Thanks You For Coming
By Michael Kew
"ARE YOU MARRIED? Are you single?” Tara is quite drunk, sucking on a cigarette. She blows smoke at a passing fly. “What happened to your eyes? You look like the devil."
“I’m not married," I say. "And nothing has happened to my eyes. What are you talking about?”
Her glassy gaze brightens; she seems confused. Her face deflates and she looks sad. Takes another drag. “Yeah. I’m single, too. Where you from?”
“USA! I been wanting to see Americans before. They no come here. They think Nauru is bad place.”
The high tide peaked an hour before sunset, gorgeous now. Three little girls giggle and splash in the lagoon inside the reef. The waves for my session were small, the rides brief—punchy rights into the channel. The reef was uncomfortably shallow, the coral dead and craggy, littered with urchins stuffed in cracks and holes in the reef. The ocean had that warm, soft tropical scent—sea plasma. Tufted clouds hid the sun most of my session, and the wind had swung offshore. The rip kept pulling me out. A sparkly dream—sounds of the kids squealing, families relaxing on the beach, fishermen done for the day.
Tara is an enormous, gap-toothed woman, perhaps 40, very dark-skinned, wearing a ripped blue denim skirt and a billowy purply-white floral T-shirt, soaking wet from her fully clothed, late-afternoon sea soak. As the tide recedes and the sun drops, she sits cross-legged on the sand. She has wide arms, small hands, her black hair pulled back tight. She has two metal rings on her index finger. As she slurs, she sits and sways side-to-side on the log and smokes a cigarette. The surf sound is soothing, almost dainty. A small dog is barking—harshly, piercingly.
“My name is Tara,” she says. Her jaw looks unhinged while she talks, her eyes go from squints to wide, crazy-looking. Her face seems to have no bones.
“Hi, Tara. We met here an hour ago, before I went surfing.”
“What your name?”
“Your real name is Michael?” She sways side-to-side, laughing hysterically, a raspy smoker’s crackle. Then, eyes wide: “Woo-woo! Woo-woo! Woo-woo! Why are you heeeeeere, Michael?”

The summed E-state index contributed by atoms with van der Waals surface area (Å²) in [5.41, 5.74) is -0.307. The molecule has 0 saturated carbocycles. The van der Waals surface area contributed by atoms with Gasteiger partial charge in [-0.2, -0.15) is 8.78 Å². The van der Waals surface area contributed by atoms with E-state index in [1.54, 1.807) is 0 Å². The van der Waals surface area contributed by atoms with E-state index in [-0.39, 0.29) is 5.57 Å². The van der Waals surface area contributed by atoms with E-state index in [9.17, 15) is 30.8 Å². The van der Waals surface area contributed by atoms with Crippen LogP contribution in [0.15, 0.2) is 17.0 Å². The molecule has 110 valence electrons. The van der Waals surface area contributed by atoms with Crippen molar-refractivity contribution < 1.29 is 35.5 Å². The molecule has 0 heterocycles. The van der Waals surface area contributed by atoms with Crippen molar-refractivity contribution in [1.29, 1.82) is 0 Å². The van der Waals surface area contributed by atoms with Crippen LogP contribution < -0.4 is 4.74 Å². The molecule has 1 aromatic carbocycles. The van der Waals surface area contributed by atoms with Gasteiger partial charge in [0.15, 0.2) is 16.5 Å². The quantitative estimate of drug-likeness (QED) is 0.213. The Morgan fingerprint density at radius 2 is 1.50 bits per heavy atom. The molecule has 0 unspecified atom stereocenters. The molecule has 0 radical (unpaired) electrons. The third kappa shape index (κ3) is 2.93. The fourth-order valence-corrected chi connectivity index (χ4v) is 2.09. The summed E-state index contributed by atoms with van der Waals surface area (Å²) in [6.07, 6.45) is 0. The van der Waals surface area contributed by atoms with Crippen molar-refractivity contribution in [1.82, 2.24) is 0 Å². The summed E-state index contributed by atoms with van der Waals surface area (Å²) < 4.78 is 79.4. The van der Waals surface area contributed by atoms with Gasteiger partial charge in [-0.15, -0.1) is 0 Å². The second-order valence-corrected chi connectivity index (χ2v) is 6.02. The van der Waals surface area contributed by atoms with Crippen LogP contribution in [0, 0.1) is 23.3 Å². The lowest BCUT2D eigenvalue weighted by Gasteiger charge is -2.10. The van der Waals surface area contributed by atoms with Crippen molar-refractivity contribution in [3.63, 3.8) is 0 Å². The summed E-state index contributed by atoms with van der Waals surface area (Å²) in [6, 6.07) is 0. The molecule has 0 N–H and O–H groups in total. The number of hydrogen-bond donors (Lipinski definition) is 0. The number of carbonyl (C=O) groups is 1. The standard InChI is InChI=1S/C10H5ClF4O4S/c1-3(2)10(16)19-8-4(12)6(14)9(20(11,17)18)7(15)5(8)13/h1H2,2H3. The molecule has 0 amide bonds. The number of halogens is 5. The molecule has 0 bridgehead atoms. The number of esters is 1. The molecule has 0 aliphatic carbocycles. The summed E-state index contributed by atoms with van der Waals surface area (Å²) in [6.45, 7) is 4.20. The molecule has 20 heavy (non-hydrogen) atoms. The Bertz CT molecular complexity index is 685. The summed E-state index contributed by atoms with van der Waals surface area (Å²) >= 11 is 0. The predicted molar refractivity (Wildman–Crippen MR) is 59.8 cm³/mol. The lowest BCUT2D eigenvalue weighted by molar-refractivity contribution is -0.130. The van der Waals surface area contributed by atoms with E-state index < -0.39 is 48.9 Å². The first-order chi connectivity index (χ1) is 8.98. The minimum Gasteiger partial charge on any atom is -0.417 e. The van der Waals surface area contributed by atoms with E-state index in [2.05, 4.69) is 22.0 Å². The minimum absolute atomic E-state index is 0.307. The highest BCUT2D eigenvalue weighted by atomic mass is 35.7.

The small dog barks louder. Tara looks down, laughing at the sand.
“Woo-woo! Woo-woo! Woo-woo!”
“You like to laugh, eh?”
“I like to be, uh…European.”
“Yeah, but I’m Nauruan black. I want to be European but I can’t because I’m black. The white people, they enjoy the color skin.” She uses her finished cigarette to light a new one.
“How do you know these guys?” I ask, gesturing at Devlon and Jim.
She inhales smoke and blows it out, pointing at Devlon. “I know that one there, Nauruan one, Devlon, since we were young and live in Boe.” The cigarette goes out so she relights it and tosses the old butt. She raises her right hand to kid height. “We know since children, since kids.” She coughs. “And this one (pointing at Wisam), I just know him this year. This one refugee. He nice. They friends.”
She takes another drag off her cigarette, looking at me. “I’m scared of the eyyyyes.” I open them wide; “OH!” and she leans back, laughing. “You’re something! I don't know how to say."
“My eyes are blue.”
“Yeah, and you’re something! You even show it to me.” Still swaying, she raises both palms at me. Then, randomly: “I had a sister. She’s going to marry in December.”
“A Tongan. A Tongan man, Tonga boy.”
“Yeah, he’s nice, very nice, he’s very handsome. Very handsome. I look at him at first and he’s very handsome. I even said to my sister: Can I take him from you?”
Her face lights up, eyes huge, mouth agape, then a hysterical laugh and a huge grin exposes her yellow teeth, the top row missing both canines. She suddenly looks serious and squints at me as she takes another drag.
“So Tongan men are of the most handsome in the Pacific,” I say. “Who are the next most-handsome?”
“I don’t usually see Australian people.”
“No Australians. How about Micronesians?”
“Oh!” She gives this some serious thought, contorting her fleshy face.
She frowns, looks disgusted. “Noooo. No Marshall.”
“Nooooo—Marshall! I forgot what they look like, the Marshall Island people.”
Another long drag followed by hacking cough. She pulls her shirt up and coughs into its neck, raising a pale chunk of lung phlegm, which she spits onto the sand behind her. Another deep drag. The dog behind me starts eating Devlon’s pack of cigarettes.
She stares at the phone resting on my right thigh. “Can you camera me and you?” she smiles, sniffing, then wiping her nose with her wet shirt. “I want USA to see good Nauruan peoples. We are here, just like you. Yes? Thanks you for coming.”